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Weathering the Storm: Living With HIV During Times of Natural Disaster

October 31, 2012

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How Can I Prepare for a Disaster?

If you're putting together a kit to have ready in case of a disaster, here are some things to keep in mind. You should include several days' worth of medications in your kit, which will mean planning ahead when you refill your prescriptions. You can read up on planning ahead to have a stash of meds on hand. You might also write out a list of your medicines, including doses and schedules; and be sure to include your doctor's name and phone number. Some of these tips on traveling and HIV might help you get ready in the event of a natural disaster.

Aside from medications, you should put together a kit of the necessities, in case you're without power or access to resources for an extended period of time. Some of the best items to include are:

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  • Flashlights and batteries
  • Candles, with an ample supply of matches/lighters with lighter fluid
  • Non-perishable foods
  • Cell phone with accessories and chargers
  • Things to take with your meds: water, nutrition bars or other nonperishable snack items if you must take your meds with food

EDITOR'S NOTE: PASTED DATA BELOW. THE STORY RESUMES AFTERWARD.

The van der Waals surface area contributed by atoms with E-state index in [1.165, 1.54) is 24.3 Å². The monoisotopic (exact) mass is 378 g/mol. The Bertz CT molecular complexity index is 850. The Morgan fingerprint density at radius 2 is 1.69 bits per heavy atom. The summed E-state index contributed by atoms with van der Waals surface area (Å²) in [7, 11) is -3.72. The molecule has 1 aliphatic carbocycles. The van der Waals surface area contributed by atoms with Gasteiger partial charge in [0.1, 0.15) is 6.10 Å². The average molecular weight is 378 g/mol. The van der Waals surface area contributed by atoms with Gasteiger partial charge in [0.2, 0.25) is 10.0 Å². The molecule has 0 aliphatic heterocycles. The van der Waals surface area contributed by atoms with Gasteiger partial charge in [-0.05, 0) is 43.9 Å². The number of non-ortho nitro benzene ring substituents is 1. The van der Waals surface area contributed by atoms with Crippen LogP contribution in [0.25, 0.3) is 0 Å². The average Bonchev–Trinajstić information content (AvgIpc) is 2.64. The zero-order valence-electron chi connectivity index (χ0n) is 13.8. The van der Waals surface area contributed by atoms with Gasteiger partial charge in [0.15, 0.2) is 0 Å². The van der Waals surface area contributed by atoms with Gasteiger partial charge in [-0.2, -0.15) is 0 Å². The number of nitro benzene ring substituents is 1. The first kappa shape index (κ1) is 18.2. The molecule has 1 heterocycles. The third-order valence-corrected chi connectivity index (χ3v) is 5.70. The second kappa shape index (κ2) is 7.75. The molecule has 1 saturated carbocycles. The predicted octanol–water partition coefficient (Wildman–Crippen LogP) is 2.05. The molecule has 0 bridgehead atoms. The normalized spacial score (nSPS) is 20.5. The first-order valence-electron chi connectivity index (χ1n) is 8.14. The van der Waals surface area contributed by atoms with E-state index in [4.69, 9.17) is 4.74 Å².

Ready.gov also has great resources to help you figure out what else might belong in your disaster supply kit.

Here are some ways you can protect yourself keep up-to-date on what's happening in the aftermath of a disaster:

  • If you have access to a computer and are a Twitter user, make sure to follow @cdcgov, @cdcemergency, @cdc_DrCPortier, @DrPeacockCDC, and @VisserCDC. If you happen to be in the New York City area, where Hurricane Sandy recently made a splash, follow @NYCMayorsOffice; if you're in Newark, make sure to follow @CoryBooker
  • If you have a working phone, there are several hotlines you can call. Remember, emergency officials will likely be overwhelmed during a natural disaster, so make sure you only call 911 in a true emergency!
    • Again, if you're in NYC, call 311, or visit www.nyc.gov/311.
    • New York State has set up a Hurricane Sandy hotline that can be reached at either (888) 769-7243 or (518) 485-1159.
    • You can contact the Federal Emergency Management Agency at (800) 621-FEMA (3362)
    • DisasterAssistance.gov also has lists of local and community resources that may help you find resources specific to your area

Being prepared for natural disasters does require some vigilance, and if you don't have an emergency plan, it's not the end of the world. Just use some common sense and take care of yourself. Remember, the worst of Hurricane Sandy is over now, so the best thing you can do is be an advocate for your own health and your own best interests -- and be prepared for when the next emergency strikes.

Mathew Rodriguez is the editorial project manager for TheBody.com and TheBodyPRO.com.

Follow Mathew on Twitter: @mathewrodriguez.


Copyright © 2012 Remedy Health Media, LLC. All rights reserved.
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